National Geographic Society

  • Connect:

Bad News Black Bears Facts

Black bear cub in the snow.  The temperatures are sub zero, and the woods are buried in two feet of snow.

Black bear cub in the snow. The temperatures are sub zero, and the woods are buried in two feet of snow. (View larger version)

Photograph by Lynn Rogers

Published
  • Newborn cubs are smaller, relative to their mother's size, than the young of any other placental mammal.

  • A black bear cub grow rapidly. At birth a cub weighs about three-quarters of a pound, and when they emerge from the den they average six pounds.

  • The American Black Bear has a large global population, estimated at more than twice that of all other species of bears combined.

  • The total number of black bears in North America is likely within the range 850,000–950,000.

  • There are roughly 20,000 black bears in Minnesota.

  • The most accurate way to tell the age of a bear is to count the rings in a cross section of a tooth root using a microscope.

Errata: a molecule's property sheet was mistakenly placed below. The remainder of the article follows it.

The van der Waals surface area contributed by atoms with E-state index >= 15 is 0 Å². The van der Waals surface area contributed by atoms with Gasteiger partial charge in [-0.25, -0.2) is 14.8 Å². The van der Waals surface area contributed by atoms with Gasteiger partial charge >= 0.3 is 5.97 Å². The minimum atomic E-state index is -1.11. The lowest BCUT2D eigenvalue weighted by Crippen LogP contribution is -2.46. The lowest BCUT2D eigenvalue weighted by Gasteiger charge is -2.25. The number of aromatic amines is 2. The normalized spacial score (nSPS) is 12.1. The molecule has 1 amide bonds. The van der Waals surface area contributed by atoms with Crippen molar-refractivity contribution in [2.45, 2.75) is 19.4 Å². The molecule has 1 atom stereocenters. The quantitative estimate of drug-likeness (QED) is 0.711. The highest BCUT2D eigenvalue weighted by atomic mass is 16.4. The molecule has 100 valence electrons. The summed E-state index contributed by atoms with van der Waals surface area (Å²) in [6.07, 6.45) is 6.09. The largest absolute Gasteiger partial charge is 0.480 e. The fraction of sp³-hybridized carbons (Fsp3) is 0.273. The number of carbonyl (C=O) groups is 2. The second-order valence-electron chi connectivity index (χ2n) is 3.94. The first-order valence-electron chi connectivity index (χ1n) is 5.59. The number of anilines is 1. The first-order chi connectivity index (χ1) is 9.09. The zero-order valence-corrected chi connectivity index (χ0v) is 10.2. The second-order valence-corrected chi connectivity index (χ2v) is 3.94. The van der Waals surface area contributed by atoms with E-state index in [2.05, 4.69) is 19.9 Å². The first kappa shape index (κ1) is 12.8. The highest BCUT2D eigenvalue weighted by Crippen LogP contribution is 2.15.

• The length and depth of hibernation is genetically programmed to match the regional norms of food availability. Hibernation is deeper and can last over 7 months in the northern portion of the black bear range where abundant, high quality food is available only from May through August. However, in southern states where food is available year-round, some do not hibernate at all, and those that do are easily aroused.

  • The average black bear litter is two or three cubs. The record is six in Pennsylvania.

  • Black bears shed their footpads during hibernation and when they first emerge in spring their new footpads can be quite tender.

  • Newborn cubs are smaller, relative to their mother's size, than the young of any other placental mammal.

  • Black bears have two kinds of fur on their back—visible guard hairs about 3 inches long and, in winter, a hidden layer of fine underfur so dense that water can scarcely penetrate it.

  • Taxonomists generally separate black bears into 16 subspecies based on minor differences in appearance and DNA.

  • Black bears can live 21-33 years or more if they are not killed.

  • Getting fat is very important for bears, especially females, whose reporductive success will be effected if they are too lean. In 1991, a black bear was recorded eating over 4,000 hazelnuts in a 24 hour period (about 12 pounds, over 12,000 calories).

  • Black bears have 42 teeth adapted to an omnivorous diet of vegetation, nuts, berries, insects, and some meat.

0 comments